What are some typical tasks that a junior lawyer would perform in this practice area?

The type of work varies by team. The one thing that is consistent throughout the teams is that there is direct contact with clients. We think that is very important. This happens in a variety of ways, whether you are working on the defense to a regulatory investigation, managing a breach response, working on consent issues involving the CCPA, or preparing discovery for a litigation we are defending.

How do you see this practice area evolving in the future?

The practice will evolve as technology evolves, and that is why we have an Emerging Tech group in this practice. Data is gold at every company, and every company is in some form a technology company. So as businesses evolve in the way they use and handle data, we too will need to evolve.

What kinds of experience can summer associates gain in this practice area at your firm?

We have had summer associates work on client matters, including compliance projects and incident response. Sometimes our summer associates help us improve the materials we use to train clients with respect to cybersecurity and privacy compliance issues. Other projects include working on surveys of laws globally and helping us prepare our annual Data Security Incident Response Report. We want them to have contact with a variety of teams and projects so that they can see what they really enjoy doing most.

Theodore (“Ted”) J. Kobus III stands at the forefront of issues involving the life cycle of data. Under his direction, the newly launched Digital Assets and Data Management (DADM) practice group has managed thousands of data breach responses and hundreds of regulatory investigations, class action matters, and privacy/compliance projects. The launch of DADM put BakerHostetler at the forefront of the digital risks and assets space. It was the first time a BigLaw firm recognized the importance of this enterprise-wide practice group, and the media and peer firms took notice. Ted has been instrumental in creating a diverse culture within DADM, fostering a sense of inclusion and providing educational and mentorship opportunities. He created a platform that showcases the firm’s female and other diverse attorneys—more than 50 percent of DADM is female and nearly 25 percent of the firm’s attorneys are diverse—many of whom serve in leadership roles in the group. Ted is consistently ranked in Chambers and The Legal 500 and has been named an MVP by Law360 for Privacy and Consumer Protection. He is also a three-time recipient of the Cybersecurity Docket “Incident Response 30.”

Jenna Rode, Counsel
Hunton Andrews Kurth LLP

Describe your practice area and what it entails.

Our Global Privacy and Cybersecurity practice helps companies manage data and mitigate risks at every step of the information life cycle. We advise clients in identifying, evaluating, and managing complex global privacy and information security risks and compliance issues. On the cybersecurity side, we advise large, multinational companies on catastrophic cybersecurity incidents. This includes advising clients on data breach notification responsibilities; counseling them on responding to multi-jurisdictional regulatory investigations; and providing strategic advice in the breach context for managing inquiries from consumers, media, and regulators. We also advise clients on conducting proactive breach preparedness activities, including developing incident response plans, running executive-level tabletops with data breach hypotheticals, and engaging third-party experts in advance of an incident.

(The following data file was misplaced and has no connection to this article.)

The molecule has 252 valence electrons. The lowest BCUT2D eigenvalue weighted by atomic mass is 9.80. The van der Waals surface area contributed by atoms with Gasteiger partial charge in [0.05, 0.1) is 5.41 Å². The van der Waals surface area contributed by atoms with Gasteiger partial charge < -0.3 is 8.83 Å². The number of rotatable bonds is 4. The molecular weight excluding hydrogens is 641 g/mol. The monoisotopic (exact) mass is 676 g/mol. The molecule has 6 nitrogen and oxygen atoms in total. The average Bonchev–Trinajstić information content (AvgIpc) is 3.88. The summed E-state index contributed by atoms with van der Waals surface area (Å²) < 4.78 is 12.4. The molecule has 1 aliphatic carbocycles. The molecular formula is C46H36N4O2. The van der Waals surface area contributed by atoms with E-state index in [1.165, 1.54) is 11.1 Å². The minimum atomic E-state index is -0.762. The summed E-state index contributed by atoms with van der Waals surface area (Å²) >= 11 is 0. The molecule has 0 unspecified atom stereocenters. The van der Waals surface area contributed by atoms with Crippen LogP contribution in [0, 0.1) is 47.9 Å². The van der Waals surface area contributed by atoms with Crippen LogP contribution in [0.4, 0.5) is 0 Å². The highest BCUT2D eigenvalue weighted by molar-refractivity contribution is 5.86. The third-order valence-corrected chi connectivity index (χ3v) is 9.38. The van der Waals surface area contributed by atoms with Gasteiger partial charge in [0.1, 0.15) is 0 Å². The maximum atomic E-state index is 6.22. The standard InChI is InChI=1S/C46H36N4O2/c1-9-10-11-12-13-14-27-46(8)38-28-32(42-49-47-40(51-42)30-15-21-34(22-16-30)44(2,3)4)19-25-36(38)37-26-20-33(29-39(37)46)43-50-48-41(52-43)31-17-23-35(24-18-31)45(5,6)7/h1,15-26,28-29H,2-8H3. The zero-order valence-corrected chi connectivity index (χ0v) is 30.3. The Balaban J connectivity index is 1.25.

In relation to our privacy compliance practice, we advise clients on state, federal, and international privacy laws, conduct privacy impact assessments, and counsel companies on managing risk in connection with extensive and innovative data collection and use. 

Our privacy and cybersecurity practice is augmented by The Centre for Information Policy Leadership (CIPL) at Hunton Andrews Kurth, a privacy think tank associated with the firm.

What types of clients do you represent?

We represent a diverse group of clients of all sizes, including retailers, technology companies, cloud providers, media companies, gaming companies, consumer goods manufacturers, energy companies, health care providers, direct marketers, telecommunications and internet service providers, cloud providers, Fintech startups, financial institutions and private equity firms, insurance providers, government agencies, electronic publishers, reference services, security companies, consumer and business credit reporting agencies, and risk management specialists.

What types of cases/deals do you work on?

We advise clients on:

  • Compliance with all U.S. federal and state privacy and information management requirements.
  • Compliance with international data protection laws, including the EU General Data Protection Regulation and e-Privacy Directive.
  • Information security breaches, including directing forensic investigations; customer notification; state and federal reg-
    ulatory negotiations; discussions with payment card issuers; and public relations, call center, and investor relations communications and training.
  • Prevention and management of cyber events.
  • Information product life cycle issues, including marketing and analytics activities.
  • The drafting and negotiation of vendor contracts and information use and distribution agreements.
  • Privacy and data security due diligence in M&A transactions.